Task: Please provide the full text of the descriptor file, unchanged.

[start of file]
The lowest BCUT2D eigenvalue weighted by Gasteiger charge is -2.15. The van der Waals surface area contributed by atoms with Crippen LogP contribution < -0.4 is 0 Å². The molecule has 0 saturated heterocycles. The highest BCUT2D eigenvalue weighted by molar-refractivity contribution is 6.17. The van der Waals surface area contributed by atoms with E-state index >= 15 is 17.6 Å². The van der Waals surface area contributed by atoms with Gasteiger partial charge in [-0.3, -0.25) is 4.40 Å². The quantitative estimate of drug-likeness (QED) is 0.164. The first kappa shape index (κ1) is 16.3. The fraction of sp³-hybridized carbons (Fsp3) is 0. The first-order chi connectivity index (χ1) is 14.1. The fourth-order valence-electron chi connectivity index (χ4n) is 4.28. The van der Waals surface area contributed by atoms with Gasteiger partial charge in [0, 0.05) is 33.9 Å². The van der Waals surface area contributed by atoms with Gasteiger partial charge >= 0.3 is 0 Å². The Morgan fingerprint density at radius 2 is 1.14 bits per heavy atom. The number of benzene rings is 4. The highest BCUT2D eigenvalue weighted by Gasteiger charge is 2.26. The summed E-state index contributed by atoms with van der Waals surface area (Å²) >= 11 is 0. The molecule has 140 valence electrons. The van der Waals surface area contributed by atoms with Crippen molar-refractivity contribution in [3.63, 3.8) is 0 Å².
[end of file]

The lowest BCUT2D eigenvalue weighted by Gasteiger charge is -2.15. The van der Waals surface area contributed by atoms with Crippen LogP contribution < -0.4 is 0 Å². The molecule has 0 saturated heterocycles. The highest BCUT2D eigenvalue weighted by molar-refractivity contribution is 6.17. The van der Waals surface area contributed by atoms with E-state index >= 15 is 17.6 Å². The van der Waals surface area contributed by atoms with Gasteiger partial charge in [-0.3, -0.25) is 4.40 Å². The quantitative estimate of drug-likeness (QED) is 0.164. The first kappa shape index (κ1) is 16.3. The fraction of sp³-hybridized carbons (Fsp3) is 0. The first-order chi connectivity index (χ1) is 14.1. The fourth-order valence-electron chi connectivity index (χ4n) is 4.28. The van der Waals surface area contributed by atoms with Gasteiger partial charge in [0, 0.05) is 33.9 Å². The van der Waals surface area contributed by atoms with Gasteiger partial charge >= 0.3 is 0 Å². The Morgan fingerprint density at radius 2 is 1.14 bits per heavy atom. The number of benzene rings is 4. The highest BCUT2D eigenvalue weighted by Gasteiger charge is 2.26. The summed E-state index contributed by atoms with van der Waals surface area (Å²) >= 11 is 0. The molecule has 140 valence electrons. The van der Waals surface area contributed by atoms with Crippen molar-refractivity contribution in [3.63, 3.8) is 0 Å².